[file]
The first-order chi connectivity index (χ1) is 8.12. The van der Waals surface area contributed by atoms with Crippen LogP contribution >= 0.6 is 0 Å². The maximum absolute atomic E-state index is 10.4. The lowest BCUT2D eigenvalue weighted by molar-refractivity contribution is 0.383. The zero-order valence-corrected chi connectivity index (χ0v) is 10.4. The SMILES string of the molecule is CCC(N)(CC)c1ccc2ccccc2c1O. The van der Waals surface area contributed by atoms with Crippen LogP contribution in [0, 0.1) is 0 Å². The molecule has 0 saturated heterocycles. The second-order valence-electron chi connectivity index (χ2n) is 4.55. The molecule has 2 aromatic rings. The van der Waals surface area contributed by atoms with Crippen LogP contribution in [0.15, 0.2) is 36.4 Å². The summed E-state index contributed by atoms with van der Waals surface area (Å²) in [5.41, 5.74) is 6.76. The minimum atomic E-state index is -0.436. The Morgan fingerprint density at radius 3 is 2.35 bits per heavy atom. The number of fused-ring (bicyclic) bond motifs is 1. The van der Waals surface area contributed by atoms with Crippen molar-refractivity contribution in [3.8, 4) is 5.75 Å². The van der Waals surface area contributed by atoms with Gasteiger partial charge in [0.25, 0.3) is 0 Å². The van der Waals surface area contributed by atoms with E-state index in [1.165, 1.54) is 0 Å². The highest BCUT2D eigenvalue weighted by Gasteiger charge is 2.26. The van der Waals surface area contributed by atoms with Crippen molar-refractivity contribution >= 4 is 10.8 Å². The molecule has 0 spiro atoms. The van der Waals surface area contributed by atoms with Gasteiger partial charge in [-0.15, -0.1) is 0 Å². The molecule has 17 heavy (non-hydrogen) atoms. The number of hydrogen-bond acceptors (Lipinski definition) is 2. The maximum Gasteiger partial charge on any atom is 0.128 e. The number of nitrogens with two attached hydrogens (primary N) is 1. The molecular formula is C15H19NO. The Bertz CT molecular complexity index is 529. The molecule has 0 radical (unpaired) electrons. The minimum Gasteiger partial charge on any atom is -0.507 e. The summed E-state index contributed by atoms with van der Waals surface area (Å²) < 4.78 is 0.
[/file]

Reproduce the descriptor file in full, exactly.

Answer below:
The first-order chi connectivity index (χ1) is 8.12. The van der Waals surface area contributed by atoms with Crippen LogP contribution >= 0.6 is 0 Å². The maximum absolute atomic E-state index is 10.4. The lowest BCUT2D eigenvalue weighted by molar-refractivity contribution is 0.383. The zero-order valence-corrected chi connectivity index (χ0v) is 10.4. The SMILES string of the molecule is CCC(N)(CC)c1ccc2ccccc2c1O. The van der Waals surface area contributed by atoms with Crippen LogP contribution in [0, 0.1) is 0 Å². The molecule has 0 saturated heterocycles. The second-order valence-electron chi connectivity index (χ2n) is 4.55. The molecule has 2 aromatic rings. The van der Waals surface area contributed by atoms with Crippen LogP contribution in [0.15, 0.2) is 36.4 Å². The summed E-state index contributed by atoms with van der Waals surface area (Å²) in [5.41, 5.74) is 6.76. The minimum atomic E-state index is -0.436. The Morgan fingerprint density at radius 3 is 2.35 bits per heavy atom. The number of fused-ring (bicyclic) bond motifs is 1. The van der Waals surface area contributed by atoms with Crippen molar-refractivity contribution in [3.8, 4) is 5.75 Å². The van der Waals surface area contributed by atoms with Gasteiger partial charge in [0.25, 0.3) is 0 Å². The van der Waals surface area contributed by atoms with E-state index in [1.165, 1.54) is 0 Å². The highest BCUT2D eigenvalue weighted by Gasteiger charge is 2.26. The van der Waals surface area contributed by atoms with Crippen molar-refractivity contribution >= 4 is 10.8 Å². The molecule has 0 spiro atoms. The van der Waals surface area contributed by atoms with Gasteiger partial charge in [-0.15, -0.1) is 0 Å². The molecule has 17 heavy (non-hydrogen) atoms. The number of hydrogen-bond acceptors (Lipinski definition) is 2. The maximum Gasteiger partial charge on any atom is 0.128 e. The number of nitrogens with two attached hydrogens (primary N) is 1. The molecular formula is C15H19NO. The Bertz CT molecular complexity index is 529. The molecule has 0 radical (unpaired) electrons. The minimum Gasteiger partial charge on any atom is -0.507 e. The summed E-state index contributed by atoms with van der Waals surface area (Å²) < 4.78 is 0.